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What is a pelican crossing
A pelican crossing is a traffic light controlled pedestrian crossing found in many urban areas. The crossing was introduced as an upgrade to the traditional zebra crossing to help reduce the number of accidents and serious incidents, seen at those particular sections. To operate, a pedestrian simply pushes the control button which starts a timer and after a certain period of time, a red light is shown to vehicles on the road. At this point a green man figure is displayed to pedestrians on both sides of the road, letting them know it is safe to proceed. After a predetermined period of time, the lights will once again change.
Pelican crossing light sequence
The light sequence for motorists is as follows. A red light is followed by a flashing amber light on its own, which is followed by a green light. A flashing amber light allows you to move off if there are no individuals at or near the crossing. A steady amber light appears after a green light and this informs vehicles to slow down as a red light will soon appear. The sequence for pedestrians is as follows. A red man figure is followed by a green man figure, which is then followed by a flashing green man figure. When a flashing green man figure is displayed, pedestrians should not start to cross the road.
Approaching a pedestrian crossing
You need to be extremely cautious when approaching all pedestrian crossings. Look far ahead into the road as you drive because the earlier you spot it, the more time you have to prepare. Once near the crossing, scan both sides for pedestrians at or near it, be prepared to slow down if an amber light appears and use the msm driving routine if you need to stop. If you approach one on your driving test, make sure you drive with restraint, as many learner drivers fail on the day because of errors made on this particular crossing. You will be taught how to navigate all crossings during your driving lessons and you will need to master this particular subject if you want to pass your driving test.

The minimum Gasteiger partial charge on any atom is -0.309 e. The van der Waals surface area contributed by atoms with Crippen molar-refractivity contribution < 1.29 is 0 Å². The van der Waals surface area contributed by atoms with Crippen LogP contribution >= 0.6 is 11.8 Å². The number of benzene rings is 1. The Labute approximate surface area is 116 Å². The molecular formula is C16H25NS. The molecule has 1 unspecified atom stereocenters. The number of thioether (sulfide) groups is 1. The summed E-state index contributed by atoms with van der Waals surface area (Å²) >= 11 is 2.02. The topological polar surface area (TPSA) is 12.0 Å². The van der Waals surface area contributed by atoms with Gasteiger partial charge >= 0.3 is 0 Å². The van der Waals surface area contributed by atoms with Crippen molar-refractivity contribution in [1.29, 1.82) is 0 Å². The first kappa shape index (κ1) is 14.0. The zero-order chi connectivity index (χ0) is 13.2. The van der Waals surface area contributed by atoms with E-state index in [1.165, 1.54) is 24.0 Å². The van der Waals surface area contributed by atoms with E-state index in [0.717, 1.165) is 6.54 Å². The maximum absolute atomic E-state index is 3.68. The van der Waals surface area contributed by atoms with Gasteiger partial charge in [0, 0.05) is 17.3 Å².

Pelican crossing sensors
These crossings do not automatically detect pedestrians. To cross safely a pedestrian must push the control button and wait for the green man figure to show. The crossing is timed so it changes at the same interval each time the button is pushed. Puffin crossings are able to detect the presence of pedestrians, however, this is not the case with a pelican crossing.
Disadvantages of Pelican Crossings
Although pelican crossings are much safer than uncontrolled zebra crossings, every year there are a number of serious incidents at these crossings and there are a few things that as a driver you need to be aware of when approaching this particular crossing.
Confusing light sequence
It is easy to be confused about the traffic light sequence at these crossings and the meaning of each individual light. The amber light is the cause of most of the confusion and many motorists interpret the light in the wrong way. When a flashing amber light is displayed at the crossing, vehicles are allowed to proceed so long as there are no pedestrians on or at the crossing. A steady amber light means you need to slow down and be prepared to stop.